The water hit the south shore of the island first and swallowed it whole and smooth. Then it hit the jagged bedrock spine running up the middle of the island and broke over it hissing like a saw blade. When it struck the slope of the bluff it exploded across the horizon in front of the islanders in the tree, hung up and suspended for a moment in an apocalyptic entablature, that Patience afterward always said looked in that instant before it all collapsed back together and swept along how the parted sea must have appeared to the poor Israelites. I was pretty well given up on it all and in that tree holding it so hard the bark cut into my arms and gave me these scars and holding that baby so hard against me I thought I’d crack it, drenched to the marrow and screaming and trying not to let go, but when that tower of ocean and ruination burst apart in front of me, in a blink, but deep as my soul, I saw a broad, dry avenue running through the middle of the sea, and it was thronged with shepherds and sheep and old ladies on donkeys, litters of children curled up asleep on hay in the beds of rickety carts. The parted ocean towered on both sides, sheer, smooth, and monolithic. And inside the water, a pell-mell cavalcade of Egyptian men and horses and chariots scrolled past, tumbling heel over headdress, fetlock over cannon, bumper over shaft. Most of the men wore linen tunics, but some wore leopard skins and feathers and had elaborate headdresses. Some of them were tethered to their chariots by leather reins and held longbows. Arrows and spears twirled among the men and horses and cars. Their black-lined eyes stared wide open, but they were all clearly drowned. And I knew what it was like when God parted the sea. And I knew that Moses was way up there at the front of the line. Not like the idea of Moses, but the man himself. The very man, Moses. When God opened the ocean. Then the waters collected all the relic and rubble back up and swept over the rest of the island. The water churned and rose and rose up the Penobscot pine laden with the Honeys.
Patience looked down through the branches and limbs and watched the seething waters rise over her children’s and grandchildren’s feet, billow up their skirts and rise over their midriffs and up their exposed throats then into their sputtering mouths, and she watched their hair soak up the boiling waters, and she watched the waters swill Benjamin up, too, and she watched her daughter, Charity Honey, wrench free from the tree and tumble away in the wreckage clutching her baby son, David, in her arms, and the waters reached her feet and she felt something deep down in the bottom of the tree crack and give and the tree bowed and she was in the swift and roaring waters up to her waist. Then the tree levered itself back upright. Though it seemed not to swallow at her quite as greedily as it first had, the water still rose, and it reached Patience’s collarbone and Patience always said she could still just see the top of Benjamin’s head below her in the water, serene, almost, almost becalmed, tiny bubbles of air rising from his hair. And it was then, just as the water touched it at her throat, that Patience remembered the old flag she’d sewn for Benjamin from the bits and pieces of other flags and national rags and bedraggled patches, not long after they’d married and first settled their now drowning island, still tied around her neck. She always said later, I just decided right then that if we were all going to Judgment, I was going to fly our little flag until the last possible second. So, I hoisted that baby up even more and pressed it between the tree and my breast harder than I ever otherwise would have dared and freed my hand and somehow unknotted the flag from my neck and held it in my hand and held my hand up just as high as I could get it, and the wind took the flag up and snapped it and practically tore it from of my grasp but I kept hold and there it flew. Then the water rose over the baby, who’d gone past wailing and just stared, wedged between my body and the tree, dumbfounded at the pandemonium, wide-eyed and quiet as it burbled under, and the water reached my mouth and covered my face and went over my head, and still I held that foolish flag as high as I could, and the water rose up my shoulder, and the water rose up to my raised elbow, and the water rose up my forearm, and the water reached my wrist, and so there was just my one hand holding that motley little tattered flag sticking up above the surface of the flood, and the waters rose up my fingers, and just as my hand was about to disappear and that flag and all us Honeys be swallowed up in the catastrophe, the water stopped rising.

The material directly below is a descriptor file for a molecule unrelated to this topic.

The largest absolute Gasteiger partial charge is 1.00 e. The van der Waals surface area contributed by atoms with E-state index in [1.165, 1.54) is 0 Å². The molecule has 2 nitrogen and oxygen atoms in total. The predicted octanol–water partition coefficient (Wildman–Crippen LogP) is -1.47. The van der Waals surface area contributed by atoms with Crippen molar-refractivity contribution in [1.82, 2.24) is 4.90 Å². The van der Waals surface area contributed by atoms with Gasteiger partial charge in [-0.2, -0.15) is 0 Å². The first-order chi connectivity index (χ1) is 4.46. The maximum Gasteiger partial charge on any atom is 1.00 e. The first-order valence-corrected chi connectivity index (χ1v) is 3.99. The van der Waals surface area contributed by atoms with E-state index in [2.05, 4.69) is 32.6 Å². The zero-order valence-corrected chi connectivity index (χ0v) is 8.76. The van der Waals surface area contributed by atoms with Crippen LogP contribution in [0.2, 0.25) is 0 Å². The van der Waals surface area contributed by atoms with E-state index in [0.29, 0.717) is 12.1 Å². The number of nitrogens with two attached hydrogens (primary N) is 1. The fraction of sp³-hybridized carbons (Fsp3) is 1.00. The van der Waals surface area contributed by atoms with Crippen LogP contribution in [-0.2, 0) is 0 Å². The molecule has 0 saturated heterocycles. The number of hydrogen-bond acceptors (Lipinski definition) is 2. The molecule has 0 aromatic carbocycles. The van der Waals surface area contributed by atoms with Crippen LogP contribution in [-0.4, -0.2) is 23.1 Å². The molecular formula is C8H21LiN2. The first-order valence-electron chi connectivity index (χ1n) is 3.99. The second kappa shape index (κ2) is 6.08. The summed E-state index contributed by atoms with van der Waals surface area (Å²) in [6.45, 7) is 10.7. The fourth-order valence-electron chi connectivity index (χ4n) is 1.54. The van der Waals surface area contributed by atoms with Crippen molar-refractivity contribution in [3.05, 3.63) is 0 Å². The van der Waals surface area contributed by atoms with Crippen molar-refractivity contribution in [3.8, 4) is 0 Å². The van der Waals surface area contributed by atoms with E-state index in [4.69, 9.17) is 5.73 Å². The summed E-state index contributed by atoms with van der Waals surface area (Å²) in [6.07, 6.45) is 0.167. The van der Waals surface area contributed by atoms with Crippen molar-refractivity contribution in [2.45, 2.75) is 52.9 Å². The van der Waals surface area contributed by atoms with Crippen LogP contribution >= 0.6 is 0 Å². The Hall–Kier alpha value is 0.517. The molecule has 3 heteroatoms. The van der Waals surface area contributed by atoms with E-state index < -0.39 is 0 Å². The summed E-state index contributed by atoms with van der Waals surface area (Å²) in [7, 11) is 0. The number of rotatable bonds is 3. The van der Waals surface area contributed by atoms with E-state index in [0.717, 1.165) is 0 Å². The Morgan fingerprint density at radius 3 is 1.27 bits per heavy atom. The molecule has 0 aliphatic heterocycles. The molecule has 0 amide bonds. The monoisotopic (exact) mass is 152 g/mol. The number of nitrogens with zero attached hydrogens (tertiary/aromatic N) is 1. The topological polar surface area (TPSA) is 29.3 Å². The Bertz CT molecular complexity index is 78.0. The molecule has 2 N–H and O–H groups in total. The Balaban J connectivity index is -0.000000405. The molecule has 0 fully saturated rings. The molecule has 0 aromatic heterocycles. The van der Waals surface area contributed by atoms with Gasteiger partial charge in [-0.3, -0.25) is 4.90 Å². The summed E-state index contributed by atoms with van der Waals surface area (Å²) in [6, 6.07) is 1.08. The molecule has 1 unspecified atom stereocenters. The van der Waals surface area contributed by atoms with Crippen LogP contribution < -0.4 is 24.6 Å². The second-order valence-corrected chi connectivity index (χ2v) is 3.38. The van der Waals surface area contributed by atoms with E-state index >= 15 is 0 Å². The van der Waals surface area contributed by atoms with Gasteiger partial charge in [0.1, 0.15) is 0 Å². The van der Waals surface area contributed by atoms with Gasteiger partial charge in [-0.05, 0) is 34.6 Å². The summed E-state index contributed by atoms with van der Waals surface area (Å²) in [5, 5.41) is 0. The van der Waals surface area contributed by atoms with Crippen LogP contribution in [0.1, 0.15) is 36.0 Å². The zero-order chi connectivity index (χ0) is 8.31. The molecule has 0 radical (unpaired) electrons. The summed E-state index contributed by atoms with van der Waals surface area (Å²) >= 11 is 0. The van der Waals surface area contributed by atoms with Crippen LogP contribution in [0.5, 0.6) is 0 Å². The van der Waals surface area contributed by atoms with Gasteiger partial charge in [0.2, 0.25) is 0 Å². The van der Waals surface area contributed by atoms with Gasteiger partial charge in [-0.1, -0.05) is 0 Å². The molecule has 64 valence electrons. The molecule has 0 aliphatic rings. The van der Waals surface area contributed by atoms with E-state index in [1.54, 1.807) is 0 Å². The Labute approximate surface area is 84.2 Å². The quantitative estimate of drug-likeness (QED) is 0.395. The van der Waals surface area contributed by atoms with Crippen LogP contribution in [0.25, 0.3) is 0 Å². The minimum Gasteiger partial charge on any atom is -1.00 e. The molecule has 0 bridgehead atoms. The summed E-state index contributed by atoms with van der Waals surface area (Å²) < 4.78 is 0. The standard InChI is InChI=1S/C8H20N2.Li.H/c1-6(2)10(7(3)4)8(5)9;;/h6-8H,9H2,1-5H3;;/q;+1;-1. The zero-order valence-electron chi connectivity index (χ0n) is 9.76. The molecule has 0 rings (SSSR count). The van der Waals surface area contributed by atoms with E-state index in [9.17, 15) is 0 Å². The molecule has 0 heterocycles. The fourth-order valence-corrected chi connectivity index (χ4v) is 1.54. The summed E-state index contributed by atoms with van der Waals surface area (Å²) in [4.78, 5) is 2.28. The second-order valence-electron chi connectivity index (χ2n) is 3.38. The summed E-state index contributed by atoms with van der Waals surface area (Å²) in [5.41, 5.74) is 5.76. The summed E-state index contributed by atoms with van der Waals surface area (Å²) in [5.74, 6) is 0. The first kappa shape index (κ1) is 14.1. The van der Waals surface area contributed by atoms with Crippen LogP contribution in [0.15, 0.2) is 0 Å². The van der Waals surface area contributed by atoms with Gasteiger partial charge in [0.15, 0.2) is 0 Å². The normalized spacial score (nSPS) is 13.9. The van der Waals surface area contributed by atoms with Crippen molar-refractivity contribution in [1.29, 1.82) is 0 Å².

The surge struck the innermost of the bay, spilled onto the mainland, dumping the foremost of the ruin it had plowed along the way onto a campsite called Little Shell Cove, where a hundred years later campers still turned up trinkets from the calamity, and the cauldron of wrath doubled back on itself and withdrew, quaffing the people, creatures, pie safes, pews, and catboats it had failed to devour the first time caterwauling off toward the horizon.
The water stopped rising and seemed to pause. It was as if my hand and the sputtering flag were at the center of a great whirlpool guzzling the island down its throat but then the eddying slowed and stopped then began to unwind.
Patience Honey clung to the Penobscot pine under the water, the baby in her arms limp, eyes closed then, asleep against her breast inside the bosom of the sea. Patience looked down the length of the tree, into the garbled dark. Bodies clung to it below. Benjamin. Her cousin and best friend, Shekhinah Goodfellow. Deeper down, the island appeared to move. It began to revolve around the tree, like a dark stone wheel around a wooden axle. It was a whale—circling, nosing at Patience and the other fugitives newly arrived in his kingdom, until he caught sight of an ancient great white shark cruising through the schoolhouse, trolling for drowned children and spinster marms. The whale launched after its prehistoric nemesis and the monsters jetted away from the shallows of the newly drowned world back into the proper abyss.
I could no longer hold my breath. Just as I had to give out and inhale the Atlantic into my lungs and swallow it into my guts like a last meal of seawater soup, the whirlpool began to uncoil from around my hand and the flag and the water began to lower. My arm seemed to rise out of the water, then my head and body, along with the Penobscot pine, too, which rose like the mast of a wrecked ship unsinking. The ship—I mean, the island—and I surfaced and rose above the water and the wind dashed against my face and I gasped at the air and lost hold of the tree.
Excerpted from This Other Eden: A Novel. Copyright © 2023 by Paul Harding. Used with permission of the publisher, W. W. Norton & Company, Inc. All rights reserved.